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Ventures program combines $147 million for small New York businesses

Gov. Andrew M. Cuomo with Howard Zemsky, president

Gov. Andrew M. Cuomo with Howard Zemsky, president and CEO of Empire State Development, on Thursday, Jan. 15, 2015 in Rochester. Credit: AP

New York State has combined three of its investment funds into a new program called New York Ventures.

Empire State Development, the state's primary business-aid agency, Monday announced the establishment of New York Ventures. It will consist of three existing programs: the New York State Innovation Venture Capital Fund, the Innovate NY Fund, and the Minority- and Women-Owned Business Investment Fund.

Together, the three have $147 million in federal, state and private money to invest in promising small businesses, including technology startups.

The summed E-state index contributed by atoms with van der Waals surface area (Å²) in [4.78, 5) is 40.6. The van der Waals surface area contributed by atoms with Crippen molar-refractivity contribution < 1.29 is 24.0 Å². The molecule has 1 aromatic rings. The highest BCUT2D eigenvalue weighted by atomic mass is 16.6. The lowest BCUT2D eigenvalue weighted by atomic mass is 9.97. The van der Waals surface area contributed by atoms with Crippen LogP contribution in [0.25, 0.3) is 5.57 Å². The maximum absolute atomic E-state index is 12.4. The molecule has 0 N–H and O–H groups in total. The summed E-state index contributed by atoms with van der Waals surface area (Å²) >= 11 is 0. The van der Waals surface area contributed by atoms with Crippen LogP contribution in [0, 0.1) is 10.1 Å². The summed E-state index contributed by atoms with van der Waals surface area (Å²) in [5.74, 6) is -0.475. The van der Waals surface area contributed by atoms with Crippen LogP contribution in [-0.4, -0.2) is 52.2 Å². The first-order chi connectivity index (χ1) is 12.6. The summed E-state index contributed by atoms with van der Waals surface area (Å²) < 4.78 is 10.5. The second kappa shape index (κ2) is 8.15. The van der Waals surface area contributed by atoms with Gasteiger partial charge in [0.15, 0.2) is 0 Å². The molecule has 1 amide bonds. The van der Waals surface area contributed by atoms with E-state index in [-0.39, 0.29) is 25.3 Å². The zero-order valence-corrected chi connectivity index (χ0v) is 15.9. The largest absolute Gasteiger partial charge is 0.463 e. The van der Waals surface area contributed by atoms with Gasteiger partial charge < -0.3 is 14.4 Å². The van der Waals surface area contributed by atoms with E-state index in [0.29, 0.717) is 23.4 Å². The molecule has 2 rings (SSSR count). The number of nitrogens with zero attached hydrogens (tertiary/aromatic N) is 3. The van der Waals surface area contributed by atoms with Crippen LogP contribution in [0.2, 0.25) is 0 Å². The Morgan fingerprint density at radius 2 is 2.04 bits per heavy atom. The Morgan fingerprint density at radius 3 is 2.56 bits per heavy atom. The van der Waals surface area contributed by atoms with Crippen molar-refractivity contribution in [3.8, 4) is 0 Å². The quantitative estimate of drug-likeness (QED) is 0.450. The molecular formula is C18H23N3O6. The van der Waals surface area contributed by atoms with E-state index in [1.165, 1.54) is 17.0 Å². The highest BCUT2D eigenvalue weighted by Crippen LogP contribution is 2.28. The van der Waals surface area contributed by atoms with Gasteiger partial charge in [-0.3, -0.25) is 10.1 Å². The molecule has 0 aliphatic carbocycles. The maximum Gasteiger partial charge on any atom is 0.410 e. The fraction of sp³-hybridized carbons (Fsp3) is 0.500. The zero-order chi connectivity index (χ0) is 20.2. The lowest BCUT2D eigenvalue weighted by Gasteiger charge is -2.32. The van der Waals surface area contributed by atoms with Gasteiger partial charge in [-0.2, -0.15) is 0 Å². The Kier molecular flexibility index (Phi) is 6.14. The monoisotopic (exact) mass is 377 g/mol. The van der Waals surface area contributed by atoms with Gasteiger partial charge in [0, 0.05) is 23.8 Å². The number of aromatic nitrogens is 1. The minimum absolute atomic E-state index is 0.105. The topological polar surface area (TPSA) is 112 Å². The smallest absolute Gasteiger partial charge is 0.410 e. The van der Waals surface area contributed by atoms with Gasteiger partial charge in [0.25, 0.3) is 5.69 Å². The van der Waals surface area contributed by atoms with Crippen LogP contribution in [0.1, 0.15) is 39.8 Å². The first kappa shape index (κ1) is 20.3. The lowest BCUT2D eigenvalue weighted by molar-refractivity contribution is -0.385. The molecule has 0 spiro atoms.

The oldest of the funds, Innovate NY, is the subject of an investigation by the U.S. Treasury Department into possible conflicts of interest with investments of federal money by Canrock Ventures of Brookville in four local startups.

The federal probe was launched in November 2013 after Newsday began seeking information from Canrock, New York State and the U.S. Treasury Department about $500,000 in Innovate NY funds that were invested in information technology startup General Sentiment Inc. The Brookville-based startup already was partially owned by Canrock, and a Canrock managing director served as chairman of the board of General Sentiment.

General Sentiment ceased operations earlier this year.

Innovate NY has since suspended new investments in Nassau and Suffolk counties.

Funds earmarked for the Innovation Venture Capital Fund were recently doubled to $100 million. It has invested in two software businesses so far: the health care communications company Cureatr and coordinator of veterans services Unite US, both based in Manhattan.

"New York Ventures will organize the state's innovation investment funds under one single roof, and will enable innovators to access the funding required to cultivate their product and turn big ideas into big businesses," said Howard Zemsky, chief executive of Empire State Development and a Buffalo real estate developer.


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